Monthly Archives: November 2011

Happy Holiday!

Thanksgiving is the most American of holidays; a window into our country and its people.  Whenever we host international visitors at Thanksgiving time we enjoy watching them soak in what it means to be American–from football and family to turkey and pumpkin pie.  Well, the same cultural excitement is available to Americans working overseas.  When you take a one- or two-week family vacation, staying at a hotel or resort, you relax and have fun but are rarely involved with (or even aware of) national holidays.  However, when you are in country for an extended stay, like a working vacation, you have time to make friends and meet locals, and that usually means joining them in life-cycle events and holiday celebrations–a superb way to become part of a community and learn about its culture.

For example, while living in Mauritius, my wife and I participated in the festive holiday of Diwali, the Festival of Lights.  We joined a local family to light the clay lamps lining their sidewalk and bake the sweets traditionally given to friends and family–all the while learning about Hindu traditions and practices on this small Indian Ocean island.

Eating the Ceremonial Meal At A Mauritian Haldi

We were invited to participate in a Haldi, a Hindu ceremony held for a bride and groom on the night before their wedding.  The couple is entertained with good-natured jokes and smeared (literally) with a paste made from cooking oil, sandalwood, and turmeric–a mixture thought to bring good luck and fertility.  It is a raucous and playful time, a bit like a bachelor or bachelorette party in the U.S.  After the ceremony, a festive meal is served on banana leaves and eaten with fingers.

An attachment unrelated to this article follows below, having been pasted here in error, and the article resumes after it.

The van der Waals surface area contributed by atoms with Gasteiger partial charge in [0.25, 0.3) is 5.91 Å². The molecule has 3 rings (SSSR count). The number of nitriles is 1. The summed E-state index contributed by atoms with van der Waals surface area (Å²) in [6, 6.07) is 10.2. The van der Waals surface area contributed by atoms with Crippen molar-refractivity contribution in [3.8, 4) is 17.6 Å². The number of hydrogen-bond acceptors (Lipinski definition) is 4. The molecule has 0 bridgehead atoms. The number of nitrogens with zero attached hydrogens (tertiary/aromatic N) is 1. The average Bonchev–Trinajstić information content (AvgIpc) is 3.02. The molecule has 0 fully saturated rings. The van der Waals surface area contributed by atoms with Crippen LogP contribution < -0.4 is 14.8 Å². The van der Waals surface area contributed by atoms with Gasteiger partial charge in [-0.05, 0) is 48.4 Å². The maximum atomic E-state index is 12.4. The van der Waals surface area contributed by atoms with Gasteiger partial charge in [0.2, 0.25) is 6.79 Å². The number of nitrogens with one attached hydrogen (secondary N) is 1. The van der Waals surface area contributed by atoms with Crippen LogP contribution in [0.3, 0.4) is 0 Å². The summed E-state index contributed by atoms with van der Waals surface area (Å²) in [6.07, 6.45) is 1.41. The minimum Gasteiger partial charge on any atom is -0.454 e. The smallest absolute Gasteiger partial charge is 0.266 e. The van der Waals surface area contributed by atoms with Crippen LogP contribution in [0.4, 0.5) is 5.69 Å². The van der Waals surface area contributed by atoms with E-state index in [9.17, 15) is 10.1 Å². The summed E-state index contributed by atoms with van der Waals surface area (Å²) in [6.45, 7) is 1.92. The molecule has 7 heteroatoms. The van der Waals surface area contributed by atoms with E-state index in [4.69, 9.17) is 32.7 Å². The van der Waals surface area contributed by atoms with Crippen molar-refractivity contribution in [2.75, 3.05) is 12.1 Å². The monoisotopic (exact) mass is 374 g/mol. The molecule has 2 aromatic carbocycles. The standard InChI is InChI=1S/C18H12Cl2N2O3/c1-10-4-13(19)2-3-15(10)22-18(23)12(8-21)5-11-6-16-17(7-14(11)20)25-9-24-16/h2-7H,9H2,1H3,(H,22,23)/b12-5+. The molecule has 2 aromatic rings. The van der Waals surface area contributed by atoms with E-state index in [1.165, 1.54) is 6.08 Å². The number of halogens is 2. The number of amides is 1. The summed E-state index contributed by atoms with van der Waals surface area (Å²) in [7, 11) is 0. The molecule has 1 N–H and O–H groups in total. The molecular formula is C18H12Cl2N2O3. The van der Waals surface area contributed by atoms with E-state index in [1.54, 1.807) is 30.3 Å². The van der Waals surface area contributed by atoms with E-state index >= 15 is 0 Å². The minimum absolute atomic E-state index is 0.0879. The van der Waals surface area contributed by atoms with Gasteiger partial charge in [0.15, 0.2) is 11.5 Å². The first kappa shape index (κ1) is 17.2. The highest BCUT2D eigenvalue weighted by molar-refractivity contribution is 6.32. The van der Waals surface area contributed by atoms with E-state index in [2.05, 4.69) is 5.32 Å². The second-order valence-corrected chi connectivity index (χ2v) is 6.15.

A Thaipusam Celebrant Piercing His Flesh With Hooks To Pull A Kavadi

While living in Kuala Lumpur we participated in what surely must be the most unusual religious celebration anywhere in the world–Thaipusam, a Hindu ceremony celebrated by Tamils in India, Sri Lanka, Malaysia, and Singapore.  It is a time for repentance and gift giving for the purpose of avoiding future calamity and grief.  The penitents, upwards of one million strong, wash themselves in a river, shave off their hair, and don a ceremonial yellow robe.  Then, piercing their flesh with large hooks connected to ropes, they pull a chariot, called a kavadi, loaded with gifts of milk, fruit, and rice, up a steep hillside.  This mortification of human flesh is hard for a non-Hindu to watch but is a fascinating glimpse into a very different culture.

Ruth and I have celebrated many other holidays and life cycle events–with Buddhists in Mongolia, Janes in India, Muslims in Turkey, and Kikuyu tribesmen in Kenya.  We also attended Jewish services that were quite different from what we are used to–for example, a Passover Seder prepared by Islamic women wearing the hijab and attended by Muslims, Hindus, and Buddhists.  During these events we learned a great deal about the country, its culture, and its people–far more than we ever would as short-term tourists.

So, as you enjoy the turkey and stuffing this holiday season, think about the many holidays and life cycle events that would be fun to learn about, observe, and participate in, just as my international visitors have enjoyed being part of Thanksgiving.  Then do just that by applying for and taking a working vacation as described in my book.  I promise you won’t regret it.